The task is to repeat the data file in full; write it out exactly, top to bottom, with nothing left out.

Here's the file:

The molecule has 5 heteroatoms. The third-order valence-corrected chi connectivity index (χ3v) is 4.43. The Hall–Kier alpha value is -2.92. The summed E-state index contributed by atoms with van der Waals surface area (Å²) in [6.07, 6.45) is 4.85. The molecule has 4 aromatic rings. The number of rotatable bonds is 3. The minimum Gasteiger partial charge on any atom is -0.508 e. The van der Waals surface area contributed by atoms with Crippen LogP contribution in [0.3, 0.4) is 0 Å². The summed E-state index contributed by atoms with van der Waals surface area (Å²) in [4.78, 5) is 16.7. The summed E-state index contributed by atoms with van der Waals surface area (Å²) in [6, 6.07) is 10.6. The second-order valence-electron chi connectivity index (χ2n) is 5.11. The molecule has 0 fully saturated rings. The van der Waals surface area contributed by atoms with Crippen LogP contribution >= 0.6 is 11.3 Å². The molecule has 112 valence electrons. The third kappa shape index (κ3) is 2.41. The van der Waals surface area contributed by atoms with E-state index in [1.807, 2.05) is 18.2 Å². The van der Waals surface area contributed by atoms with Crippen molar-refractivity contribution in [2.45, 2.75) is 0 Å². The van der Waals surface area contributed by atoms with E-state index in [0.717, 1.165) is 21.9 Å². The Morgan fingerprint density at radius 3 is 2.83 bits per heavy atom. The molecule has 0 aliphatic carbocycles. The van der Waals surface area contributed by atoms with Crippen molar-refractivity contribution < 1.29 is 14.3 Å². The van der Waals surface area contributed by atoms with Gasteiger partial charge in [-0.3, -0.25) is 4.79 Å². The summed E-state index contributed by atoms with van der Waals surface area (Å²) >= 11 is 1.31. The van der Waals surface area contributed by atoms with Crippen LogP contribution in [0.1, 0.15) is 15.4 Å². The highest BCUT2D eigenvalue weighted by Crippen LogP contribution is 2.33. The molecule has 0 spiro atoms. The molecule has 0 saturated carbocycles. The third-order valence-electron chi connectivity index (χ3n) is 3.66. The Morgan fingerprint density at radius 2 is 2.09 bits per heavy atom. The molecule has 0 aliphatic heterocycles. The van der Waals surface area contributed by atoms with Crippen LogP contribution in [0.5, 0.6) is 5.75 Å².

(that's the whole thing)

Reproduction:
The molecule has 5 heteroatoms. The third-order valence-corrected chi connectivity index (χ3v) is 4.43. The Hall–Kier alpha value is -2.92. The summed E-state index contributed by atoms with van der Waals surface area (Å²) in [6.07, 6.45) is 4.85. The molecule has 4 aromatic rings. The number of rotatable bonds is 3. The minimum Gasteiger partial charge on any atom is -0.508 e. The van der Waals surface area contributed by atoms with Crippen LogP contribution in [0.3, 0.4) is 0 Å². The summed E-state index contributed by atoms with van der Waals surface area (Å²) in [4.78, 5) is 16.7. The summed E-state index contributed by atoms with van der Waals surface area (Å²) in [6, 6.07) is 10.6. The second-order valence-electron chi connectivity index (χ2n) is 5.11. The molecule has 0 fully saturated rings. The van der Waals surface area contributed by atoms with Crippen LogP contribution >= 0.6 is 11.3 Å². The molecule has 112 valence electrons. The third kappa shape index (κ3) is 2.41. The van der Waals surface area contributed by atoms with E-state index in [1.807, 2.05) is 18.2 Å². The van der Waals surface area contributed by atoms with Crippen molar-refractivity contribution in [2.45, 2.75) is 0 Å². The van der Waals surface area contributed by atoms with E-state index in [0.717, 1.165) is 21.9 Å². The Morgan fingerprint density at radius 3 is 2.83 bits per heavy atom. The molecule has 0 aliphatic carbocycles. The van der Waals surface area contributed by atoms with Crippen molar-refractivity contribution < 1.29 is 14.3 Å². The van der Waals surface area contributed by atoms with Gasteiger partial charge in [-0.3, -0.25) is 4.79 Å². The summed E-state index contributed by atoms with van der Waals surface area (Å²) >= 11 is 1.31. The van der Waals surface area contributed by atoms with Crippen LogP contribution in [0.1, 0.15) is 15.4 Å². The highest BCUT2D eigenvalue weighted by Crippen LogP contribution is 2.33. The molecule has 0 spiro atoms. The molecule has 0 saturated carbocycles. The third-order valence-electron chi connectivity index (χ3n) is 3.66. The Morgan fingerprint density at radius 2 is 2.09 bits per heavy atom. The molecule has 0 aliphatic heterocycles. The van der Waals surface area contributed by atoms with Crippen LogP contribution in [0.5, 0.6) is 5.75 Å².